About reactions; often a customer’s first reaction to the numbers is negative. No surprise there. This is why the good Lord invented professional car sales people. When the buyer has a negative reaction to the numbers, the sales job truly begins. We have gotten really good at this over the last 100 years.
- Sometimes the reaction is unexpected: They lay down and buy the car.
- Sometimes the reaction is predictable: They want a lower payment and more for their trade.
- Sometimes the reaction is controlled: They require a gurney and CPR, or at least help peeling them off the ceiling
A great sales person monitors the nuances of his customer’s body language, tone of voice, behavior, and demeanor along every step of the interaction. With this insight, he is better prepared to predict which type of reaction is forthcoming – and how to control it. That’s a talented individual who is playing chess; not checkers!
Previously, car dealers performed this silent psych evaluation during the walk around, the test drive, and service walk. This gave us time to chit chat, shoot the shit, and acclimate to the customer’s unique demeanor. Well before numbers were presented, we knew how the customer would likely react. It’s salesman science. Seriously, we deserve some letters after our names. Tank Henderson M.B.D (Master Bullshit Detector), or something classier. Whatever.
Back to the first pass. The “he who speaks first loses” pass. Have you ever kicked a green pea under the desk for breaking that awkward silence? If you have no idea what I’m talking about, you’re the green pea and you should probably invest in some shin guards – or shut the hell up.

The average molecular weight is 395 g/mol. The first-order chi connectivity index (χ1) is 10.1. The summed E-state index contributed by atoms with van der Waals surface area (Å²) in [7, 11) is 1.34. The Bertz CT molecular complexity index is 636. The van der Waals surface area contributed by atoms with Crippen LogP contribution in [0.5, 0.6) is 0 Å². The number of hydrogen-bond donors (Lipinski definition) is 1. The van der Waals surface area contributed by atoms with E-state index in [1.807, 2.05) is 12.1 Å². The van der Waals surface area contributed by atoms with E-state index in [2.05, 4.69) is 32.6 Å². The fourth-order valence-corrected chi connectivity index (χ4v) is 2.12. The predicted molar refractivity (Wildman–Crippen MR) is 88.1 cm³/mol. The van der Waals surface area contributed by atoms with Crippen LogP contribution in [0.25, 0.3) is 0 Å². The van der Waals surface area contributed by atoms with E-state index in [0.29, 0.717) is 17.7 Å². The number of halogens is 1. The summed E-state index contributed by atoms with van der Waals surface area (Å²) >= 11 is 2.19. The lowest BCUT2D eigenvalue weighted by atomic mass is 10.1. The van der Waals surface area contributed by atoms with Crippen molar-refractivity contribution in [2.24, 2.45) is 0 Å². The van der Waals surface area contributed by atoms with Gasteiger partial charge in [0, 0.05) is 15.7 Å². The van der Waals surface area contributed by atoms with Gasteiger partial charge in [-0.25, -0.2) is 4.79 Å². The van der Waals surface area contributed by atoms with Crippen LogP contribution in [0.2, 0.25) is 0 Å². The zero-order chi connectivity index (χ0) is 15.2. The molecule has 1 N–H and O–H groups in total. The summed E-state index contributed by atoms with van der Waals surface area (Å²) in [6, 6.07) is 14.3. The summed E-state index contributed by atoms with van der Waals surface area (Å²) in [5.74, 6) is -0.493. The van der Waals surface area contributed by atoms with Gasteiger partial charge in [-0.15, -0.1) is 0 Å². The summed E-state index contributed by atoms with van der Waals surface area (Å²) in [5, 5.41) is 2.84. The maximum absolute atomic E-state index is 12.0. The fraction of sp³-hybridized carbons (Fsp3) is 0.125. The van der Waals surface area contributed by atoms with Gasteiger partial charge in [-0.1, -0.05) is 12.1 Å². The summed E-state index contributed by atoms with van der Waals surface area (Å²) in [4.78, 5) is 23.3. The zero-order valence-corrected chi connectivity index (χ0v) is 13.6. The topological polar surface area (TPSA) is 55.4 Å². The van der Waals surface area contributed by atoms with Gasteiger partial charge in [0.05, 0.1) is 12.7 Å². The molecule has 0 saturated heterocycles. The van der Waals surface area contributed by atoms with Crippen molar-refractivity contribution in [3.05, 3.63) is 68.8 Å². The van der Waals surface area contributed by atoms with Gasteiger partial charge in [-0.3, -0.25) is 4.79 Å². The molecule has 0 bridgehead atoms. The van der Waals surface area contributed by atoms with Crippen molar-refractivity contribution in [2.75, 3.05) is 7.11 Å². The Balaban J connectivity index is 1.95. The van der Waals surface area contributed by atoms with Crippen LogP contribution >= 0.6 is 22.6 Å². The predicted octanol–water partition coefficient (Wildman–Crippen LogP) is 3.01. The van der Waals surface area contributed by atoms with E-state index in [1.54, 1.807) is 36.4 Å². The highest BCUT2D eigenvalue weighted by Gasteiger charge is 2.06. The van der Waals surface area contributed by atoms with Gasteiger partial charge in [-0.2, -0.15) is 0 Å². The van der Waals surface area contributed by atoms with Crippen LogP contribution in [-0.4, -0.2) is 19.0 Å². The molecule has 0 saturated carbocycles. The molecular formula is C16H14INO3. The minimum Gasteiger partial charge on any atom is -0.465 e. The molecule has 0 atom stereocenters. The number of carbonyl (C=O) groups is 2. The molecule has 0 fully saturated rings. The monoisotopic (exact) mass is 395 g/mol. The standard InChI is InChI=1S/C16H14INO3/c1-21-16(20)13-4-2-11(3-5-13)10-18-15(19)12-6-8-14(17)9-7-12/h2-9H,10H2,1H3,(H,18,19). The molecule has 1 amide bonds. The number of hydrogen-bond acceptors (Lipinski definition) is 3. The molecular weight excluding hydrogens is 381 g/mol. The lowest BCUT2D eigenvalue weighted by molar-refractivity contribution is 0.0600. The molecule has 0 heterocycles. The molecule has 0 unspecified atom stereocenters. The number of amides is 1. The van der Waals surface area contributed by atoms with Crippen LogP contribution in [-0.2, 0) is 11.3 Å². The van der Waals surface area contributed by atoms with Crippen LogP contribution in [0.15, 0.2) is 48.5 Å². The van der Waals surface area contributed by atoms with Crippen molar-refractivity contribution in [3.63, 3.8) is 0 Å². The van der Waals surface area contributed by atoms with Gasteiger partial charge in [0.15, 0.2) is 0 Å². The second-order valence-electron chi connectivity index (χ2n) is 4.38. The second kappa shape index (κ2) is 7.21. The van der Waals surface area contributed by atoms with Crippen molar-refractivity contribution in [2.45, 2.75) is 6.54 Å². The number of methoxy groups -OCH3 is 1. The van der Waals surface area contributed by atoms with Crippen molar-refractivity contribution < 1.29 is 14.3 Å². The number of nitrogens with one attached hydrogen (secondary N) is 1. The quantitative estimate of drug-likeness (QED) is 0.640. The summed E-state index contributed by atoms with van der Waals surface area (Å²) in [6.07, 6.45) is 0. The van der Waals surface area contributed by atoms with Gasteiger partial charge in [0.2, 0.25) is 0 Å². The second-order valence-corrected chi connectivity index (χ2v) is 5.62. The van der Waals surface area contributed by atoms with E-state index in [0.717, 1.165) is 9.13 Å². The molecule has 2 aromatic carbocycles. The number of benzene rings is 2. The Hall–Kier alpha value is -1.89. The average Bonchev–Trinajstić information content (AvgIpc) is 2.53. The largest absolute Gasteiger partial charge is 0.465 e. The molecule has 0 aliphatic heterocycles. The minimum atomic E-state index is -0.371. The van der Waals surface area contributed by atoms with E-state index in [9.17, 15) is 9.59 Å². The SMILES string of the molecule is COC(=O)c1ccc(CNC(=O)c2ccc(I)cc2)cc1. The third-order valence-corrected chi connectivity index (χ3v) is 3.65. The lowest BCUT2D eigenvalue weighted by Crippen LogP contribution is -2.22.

But, BREAKING NEWS, it actually isn’t all about the first pass.
Your likelihood of winning the deal hinges on the second pass presentation. Whether they buy or fly, subsequent passes are like extra credit you earn based on how well the second pass was presented.
We’re masters at this art. We were trained for this. Once we sit a customer down the chances are high we’re closing them!
Now let’s throw a wrench in the cogs. What about online?
With most digital retailing tools we can’t see shit. There’s no arm crossing, eye contact avoidance, feet shuffling, or stuttering. We have no idea what the customer is thinking and feeling.
- Are they struggling with the money down, with their credit, or is it the payment?
- Are we not giving them enough for their trade or did we show them more than they expected?
- Are they nervous about the price?
- Are they even on the right vehicle?
These are questions that need exploration. It’s nearly impossible to set a customer down the road-to-sale without discovering their wants/needs/desires/fears. The customer also still desperately needs the encouragement from an informed third party, the “pat on that ass” that reassures them, "Yes, this is a great vehicle for you and your family. Yes! Now is the best time to buy it. Yes! You are a smart, informed shopper and are making a wise choice. Yes! You’re getting top dollar for your trade. Yes! You did a great job buying this car!"
We are only human, after all, and encouragement goes a long way. Never underestimate the importance of relationship in sales. People need people. Even now. Especially now!
None of this can be accomplished when we send the customer, ALONE, down a tunnel of linear and sterile processes. The stagnant number on the screen is uninspiring. The vehicle of interest may or may not be right for them. The monthly payment might make no sense to them. It’s probably not even accurate!
And while the customer is braving the icy tundra that is your website digital retail "solution," the sales team is entirely IN THE DARK. We are NOT privy to their thoughts and feelings. We have no body language to evaluate. We can’t see the stink face or beaming smile when they see the monthly payment and trade value. The reactions which traditionally inform our path forward are masked behind a screen.
We are using tools that take away the oldest most important part of the car buying process. Then, we are blaming you the dealer, saying that YOUR process is broken and needs to be changed.
We don’t FRIKIN think so.